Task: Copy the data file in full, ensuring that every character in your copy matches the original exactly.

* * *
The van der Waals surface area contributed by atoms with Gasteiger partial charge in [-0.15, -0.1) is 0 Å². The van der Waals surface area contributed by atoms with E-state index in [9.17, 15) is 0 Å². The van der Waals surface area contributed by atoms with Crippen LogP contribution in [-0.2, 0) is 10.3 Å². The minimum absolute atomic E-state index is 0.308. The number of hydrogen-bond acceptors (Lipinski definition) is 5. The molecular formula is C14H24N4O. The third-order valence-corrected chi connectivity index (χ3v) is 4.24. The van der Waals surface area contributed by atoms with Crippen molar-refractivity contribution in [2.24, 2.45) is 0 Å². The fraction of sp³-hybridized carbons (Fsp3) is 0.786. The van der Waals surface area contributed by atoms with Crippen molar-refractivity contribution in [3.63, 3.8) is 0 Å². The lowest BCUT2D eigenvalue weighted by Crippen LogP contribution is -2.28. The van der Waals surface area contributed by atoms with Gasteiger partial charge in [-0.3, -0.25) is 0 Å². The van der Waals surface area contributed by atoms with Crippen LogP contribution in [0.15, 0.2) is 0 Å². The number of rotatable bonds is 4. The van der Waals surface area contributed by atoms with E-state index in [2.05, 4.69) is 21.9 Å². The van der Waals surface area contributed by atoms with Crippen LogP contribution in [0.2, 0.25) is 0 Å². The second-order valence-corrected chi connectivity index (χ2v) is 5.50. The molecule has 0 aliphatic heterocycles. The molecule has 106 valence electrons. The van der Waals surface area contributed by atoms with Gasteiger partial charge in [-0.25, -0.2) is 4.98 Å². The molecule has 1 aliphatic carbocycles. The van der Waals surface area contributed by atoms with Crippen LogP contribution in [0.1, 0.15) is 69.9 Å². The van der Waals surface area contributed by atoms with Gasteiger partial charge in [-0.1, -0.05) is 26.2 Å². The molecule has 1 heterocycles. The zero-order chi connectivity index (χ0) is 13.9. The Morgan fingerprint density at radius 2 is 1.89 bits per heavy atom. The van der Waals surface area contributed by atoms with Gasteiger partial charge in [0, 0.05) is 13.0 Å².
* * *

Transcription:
The van der Waals surface area contributed by atoms with Gasteiger partial charge in [-0.15, -0.1) is 0 Å². The van der Waals surface area contributed by atoms with E-state index in [9.17, 15) is 0 Å². The van der Waals surface area contributed by atoms with Crippen LogP contribution in [-0.2, 0) is 10.3 Å². The minimum absolute atomic E-state index is 0.308. The number of hydrogen-bond acceptors (Lipinski definition) is 5. The molecular formula is C14H24N4O. The third-order valence-corrected chi connectivity index (χ3v) is 4.24. The van der Waals surface area contributed by atoms with Crippen molar-refractivity contribution in [2.24, 2.45) is 0 Å². The fraction of sp³-hybridized carbons (Fsp3) is 0.786. The van der Waals surface area contributed by atoms with Crippen molar-refractivity contribution in [3.63, 3.8) is 0 Å². The lowest BCUT2D eigenvalue weighted by Crippen LogP contribution is -2.28. The van der Waals surface area contributed by atoms with Gasteiger partial charge in [-0.3, -0.25) is 0 Å². The van der Waals surface area contributed by atoms with Crippen LogP contribution in [0.15, 0.2) is 0 Å². The number of rotatable bonds is 4. The van der Waals surface area contributed by atoms with E-state index in [2.05, 4.69) is 21.9 Å². The van der Waals surface area contributed by atoms with Crippen LogP contribution in [0.2, 0.25) is 0 Å². The second-order valence-corrected chi connectivity index (χ2v) is 5.50. The molecule has 0 aliphatic heterocycles. The molecule has 106 valence electrons. The van der Waals surface area contributed by atoms with Gasteiger partial charge in [-0.25, -0.2) is 4.98 Å². The molecule has 1 aliphatic carbocycles. The van der Waals surface area contributed by atoms with Crippen LogP contribution in [0.1, 0.15) is 69.9 Å². The van der Waals surface area contributed by atoms with Gasteiger partial charge in [-0.1, -0.05) is 26.2 Å². The molecule has 1 heterocycles. The zero-order chi connectivity index (χ0) is 13.9. The Morgan fingerprint density at radius 2 is 1.89 bits per heavy atom. The van der Waals surface area contributed by atoms with Gasteiger partial charge in [0, 0.05) is 13.0 Å².